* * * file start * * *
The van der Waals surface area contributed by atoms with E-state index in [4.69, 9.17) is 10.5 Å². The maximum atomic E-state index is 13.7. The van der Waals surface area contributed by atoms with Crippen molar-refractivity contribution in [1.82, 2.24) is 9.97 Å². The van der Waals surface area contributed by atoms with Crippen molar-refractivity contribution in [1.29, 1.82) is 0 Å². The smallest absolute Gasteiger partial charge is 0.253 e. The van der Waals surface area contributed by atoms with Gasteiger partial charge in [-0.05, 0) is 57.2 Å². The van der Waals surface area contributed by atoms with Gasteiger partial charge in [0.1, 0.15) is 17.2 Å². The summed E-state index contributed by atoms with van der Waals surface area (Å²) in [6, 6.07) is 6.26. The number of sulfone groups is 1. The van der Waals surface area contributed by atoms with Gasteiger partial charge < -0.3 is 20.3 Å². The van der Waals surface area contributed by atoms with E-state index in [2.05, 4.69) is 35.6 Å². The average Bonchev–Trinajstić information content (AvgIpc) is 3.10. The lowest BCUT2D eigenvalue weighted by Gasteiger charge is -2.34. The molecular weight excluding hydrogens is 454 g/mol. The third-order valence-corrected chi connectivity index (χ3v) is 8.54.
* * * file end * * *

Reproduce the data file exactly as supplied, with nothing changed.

The van der Waals surface area contributed by atoms with E-state index in [4.69, 9.17) is 10.5 Å². The maximum atomic E-state index is 13.7. The van der Waals surface area contributed by atoms with Crippen molar-refractivity contribution in [1.82, 2.24) is 9.97 Å². The van der Waals surface area contributed by atoms with Crippen molar-refractivity contribution in [1.29, 1.82) is 0 Å². The smallest absolute Gasteiger partial charge is 0.253 e. The van der Waals surface area contributed by atoms with Gasteiger partial charge in [-0.05, 0) is 57.2 Å². The van der Waals surface area contributed by atoms with Gasteiger partial charge in [0.1, 0.15) is 17.2 Å². The summed E-state index contributed by atoms with van der Waals surface area (Å²) in [6, 6.07) is 6.26. The number of sulfone groups is 1. The van der Waals surface area contributed by atoms with Gasteiger partial charge < -0.3 is 20.3 Å². The van der Waals surface area contributed by atoms with E-state index in [2.05, 4.69) is 35.6 Å². The average Bonchev–Trinajstić information content (AvgIpc) is 3.10. The lowest BCUT2D eigenvalue weighted by Gasteiger charge is -2.34. The molecular weight excluding hydrogens is 454 g/mol. The third-order valence-corrected chi connectivity index (χ3v) is 8.54.